Small Claims Court in Armstrong County
Magisterial District Courts in Pennsylvania handle a wide variety of cases including what are commonly known as small claims court cases. In Magisterial District Court, a party is not required to have an attorney. The claim, or amount in controversy, cannot exceed $12,000.00. A filing fee is required and depends on the amount of money in dispute. In addition to the filing fee, the plaintiff will need to pay for the defendant(s) to be served. If the plaintiff wins, these costs can potentially be recovered from the defendant.
Steps Before Filing a Case in Armstrong County Small Claims Court
You should send a demand letter to the defendant asking for payment before filing your claim. This is usually the quickest and easiest way to resolve your dispute. Be sure to include a deadline that is reasonable in your demand letter. If the demand letter does not resolve your case, you can consider filing your case. Before filing your case, you need to learn the name and address of the party you are filing your case against. The Magisterial Court cannot accept a post office box. Additionally, if the party you are suing is not an individual, you will need to have the correct name of the corporation, partnership, limited liability entity, or whatever the corporate structure the party is utilizing. The Pennsylvania Corporation Bureau is a great resource for assisting with this task (Phone: 717-787-1057). The plaintiff should have the following information available before heading to the courthouse to complete the claim:
- name and address of the plaintiff
- defendant’s name and address
- the dollar amount of damages
- short statement of facts surrounding the circumstances of the case (including dates and locations)
While it is possible to file your claim through the mail, the plaintiff should file it in person at the courthouse with the clerk, so the clerk can let the plaintiff know if there are any problems with the claim. The plaintiff can also pay the filing fee in person at the courthouse. In addition to the filing fee, the plaintiff will have to pay a fee to have the Defendant served. The plaintiff can have the claim served on the defendant by certified mail or personally by a sheriff or constable. Service by a sheriff or constable can cost more than by certified mail (but may be quicker because a person might not be home or refuse to accept a certified letter).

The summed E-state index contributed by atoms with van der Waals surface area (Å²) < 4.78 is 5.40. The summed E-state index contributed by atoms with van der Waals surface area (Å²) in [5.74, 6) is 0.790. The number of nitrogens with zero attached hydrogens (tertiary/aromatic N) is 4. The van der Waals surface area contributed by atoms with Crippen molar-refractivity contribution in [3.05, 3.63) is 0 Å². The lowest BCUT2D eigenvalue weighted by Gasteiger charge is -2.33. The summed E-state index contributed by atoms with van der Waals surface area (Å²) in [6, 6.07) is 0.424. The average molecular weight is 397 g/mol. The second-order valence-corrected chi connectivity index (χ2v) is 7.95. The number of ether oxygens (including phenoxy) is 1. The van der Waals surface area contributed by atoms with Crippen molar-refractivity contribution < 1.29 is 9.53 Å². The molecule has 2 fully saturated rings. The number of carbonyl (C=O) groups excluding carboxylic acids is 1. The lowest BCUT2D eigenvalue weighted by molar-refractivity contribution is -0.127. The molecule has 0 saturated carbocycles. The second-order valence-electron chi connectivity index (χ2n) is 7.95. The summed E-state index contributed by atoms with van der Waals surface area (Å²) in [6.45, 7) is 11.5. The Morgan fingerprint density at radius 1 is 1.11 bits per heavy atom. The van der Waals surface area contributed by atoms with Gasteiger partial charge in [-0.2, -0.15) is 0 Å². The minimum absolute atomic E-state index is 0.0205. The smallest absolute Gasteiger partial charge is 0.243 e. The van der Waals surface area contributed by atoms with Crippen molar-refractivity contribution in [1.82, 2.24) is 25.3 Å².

Armstrong County Magisterial District Court Small Claims Court Hearing
Once you file your claim, the clerk will schedule a hearing (usually between 12 and 60 days from the date you filed your claim). Prior to the hearing, you should gather all documents and papers related to your case. Both the plaintiff and defendant should also arrange to have any witnesses with knowledge about the case present in court on the date of the hearing. On the day of the hearing the courtroom will include the following: court clerk, judge, plaintiff, defendant, and any witnesses that either side intends to call. Courtrooms are open to the public so there may be additional persons in the gallery (who may include additional parties if there is more than one case set for a hearing that day). At the beginning of the case (or calendar), the Magisterial District Judge will usually briefly explain the procedures used at the hearing. Both parties will be sworn in to provide testimony. At the hearing, the judge will give the plaintiff an opportunity to testify about the circumstances surrounding the case. During this time, the plaintiff should present any evidence supporting the case including paperwork, receipts, records, photographs, or videos of the case. The defendant will have the opportunity to ask questions of the plaintiff. After the plaintiff is finished, the court will give the plaintiff a chance to present testimony from any other witnesses brought to testify. The defendant will have the chance to ask questions for these witnesses too. Once the plaintiff is done, the defendant will have a chance to present testimony (and the plaintiff can ask questions of the defendant). The judge will also give the defendant a chance to have any witnesses that he or she brought to present testimony as well. Once all the evidence has been presented, the judge will either make a decision at the hearing or within five days.
Types of cases handled in Small Claims Court in Armstrong County